Lifelong friend Liz Razovich sent me a list of words culled from a book that I ordered for myself: The Meaning of Tingo, by Adam Jacot de Boinod.
Here’s a sample:
Tingo: A Pascuense language word from Easter Island that means borrowing items from a pal’s house, one by one, until there is nothing left.
Kummerspeck: a German word that literally means “grief bacon” but refers to the excess weight gained from emotion-related overeating.
Bakku-shan: Japanese for a woman who “seems pretty when seen from behind but not from the front.”
Ulykkesbilen: Danish for an “ill-fated car.”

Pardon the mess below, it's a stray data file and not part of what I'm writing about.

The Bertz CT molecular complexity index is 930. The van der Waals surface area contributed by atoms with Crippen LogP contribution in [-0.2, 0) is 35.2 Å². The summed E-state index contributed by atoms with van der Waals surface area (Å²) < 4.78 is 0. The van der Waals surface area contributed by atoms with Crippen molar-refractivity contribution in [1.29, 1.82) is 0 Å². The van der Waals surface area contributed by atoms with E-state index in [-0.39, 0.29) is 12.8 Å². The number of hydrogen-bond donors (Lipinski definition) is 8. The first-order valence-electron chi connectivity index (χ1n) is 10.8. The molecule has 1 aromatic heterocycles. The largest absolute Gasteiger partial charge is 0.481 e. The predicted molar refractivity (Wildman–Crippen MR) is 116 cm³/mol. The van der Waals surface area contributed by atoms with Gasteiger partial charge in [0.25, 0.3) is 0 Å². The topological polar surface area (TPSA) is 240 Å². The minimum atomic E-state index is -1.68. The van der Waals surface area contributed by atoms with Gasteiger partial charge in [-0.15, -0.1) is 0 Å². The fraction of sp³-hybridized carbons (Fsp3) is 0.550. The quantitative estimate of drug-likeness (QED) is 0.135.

Nakkele: From Tulu, India, this describes a man who licks whatever the food has been served on.
Drachenfutter: A German word that is “dragon fodder” when translated literally, but means the peace offerings made by guilty husbands to their wives.
Backpfeifengesicht: German for a face that cries out for a fist in it.
Jacot de Boinod perused over 280 dictionaries and trawled 140 websites to prepare the book. “What I’m really trying to do is celebrate the joy of foreign words (in a totally nonjudgmental way) and say that while English is a great language, one shouldn’t be surprised there are many others having, as they do, words with no English equivalent,” he says.
Some of the reviews of the book on Amazon are a bit harsh, accusing him of a “casual” approach to the translations and research. But Jacot de Boinod hasn’t lost any time creating an entire franchise around this one idea. Hey, all the more power to him. The book is fun, and I’m always on the look out for that.
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